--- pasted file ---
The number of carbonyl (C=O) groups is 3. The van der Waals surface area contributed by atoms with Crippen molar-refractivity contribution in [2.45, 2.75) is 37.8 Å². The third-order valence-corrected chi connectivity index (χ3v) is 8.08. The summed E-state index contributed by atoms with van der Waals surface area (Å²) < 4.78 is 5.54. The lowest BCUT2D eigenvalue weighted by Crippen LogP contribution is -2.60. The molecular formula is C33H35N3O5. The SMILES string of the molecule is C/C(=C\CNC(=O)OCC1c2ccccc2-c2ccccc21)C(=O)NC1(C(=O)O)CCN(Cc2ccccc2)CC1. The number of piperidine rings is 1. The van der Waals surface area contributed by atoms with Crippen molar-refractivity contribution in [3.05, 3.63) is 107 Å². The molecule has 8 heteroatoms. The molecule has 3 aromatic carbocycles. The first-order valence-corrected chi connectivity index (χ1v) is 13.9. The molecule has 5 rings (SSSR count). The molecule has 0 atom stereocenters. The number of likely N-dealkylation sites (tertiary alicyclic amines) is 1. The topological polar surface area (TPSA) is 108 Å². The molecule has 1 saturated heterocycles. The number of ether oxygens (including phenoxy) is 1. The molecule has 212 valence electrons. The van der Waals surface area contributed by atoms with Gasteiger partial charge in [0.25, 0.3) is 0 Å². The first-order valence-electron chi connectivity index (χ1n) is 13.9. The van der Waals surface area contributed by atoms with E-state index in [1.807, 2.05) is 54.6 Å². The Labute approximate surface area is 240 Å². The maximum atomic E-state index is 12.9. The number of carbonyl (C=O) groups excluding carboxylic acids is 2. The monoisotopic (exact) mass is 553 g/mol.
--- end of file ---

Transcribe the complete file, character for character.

The number of carbonyl (C=O) groups is 3. The van der Waals surface area contributed by atoms with Crippen molar-refractivity contribution in [2.45, 2.75) is 37.8 Å². The third-order valence-corrected chi connectivity index (χ3v) is 8.08. The summed E-state index contributed by atoms with van der Waals surface area (Å²) < 4.78 is 5.54. The lowest BCUT2D eigenvalue weighted by Crippen LogP contribution is -2.60. The molecular formula is C33H35N3O5. The SMILES string of the molecule is C/C(=C\CNC(=O)OCC1c2ccccc2-c2ccccc21)C(=O)NC1(C(=O)O)CCN(Cc2ccccc2)CC1. The number of piperidine rings is 1. The van der Waals surface area contributed by atoms with Crippen molar-refractivity contribution in [3.05, 3.63) is 107 Å². The molecule has 8 heteroatoms. The molecule has 3 aromatic carbocycles. The first-order valence-corrected chi connectivity index (χ1v) is 13.9. The molecule has 5 rings (SSSR count). The molecule has 0 atom stereocenters. The number of likely N-dealkylation sites (tertiary alicyclic amines) is 1. The topological polar surface area (TPSA) is 108 Å². The molecule has 1 saturated heterocycles. The number of ether oxygens (including phenoxy) is 1. The molecule has 212 valence electrons. The van der Waals surface area contributed by atoms with Gasteiger partial charge in [0.25, 0.3) is 0 Å². The first-order valence-electron chi connectivity index (χ1n) is 13.9. The van der Waals surface area contributed by atoms with E-state index in [1.807, 2.05) is 54.6 Å². The Labute approximate surface area is 240 Å². The maximum atomic E-state index is 12.9. The number of carbonyl (C=O) groups excluding carboxylic acids is 2. The monoisotopic (exact) mass is 553 g/mol.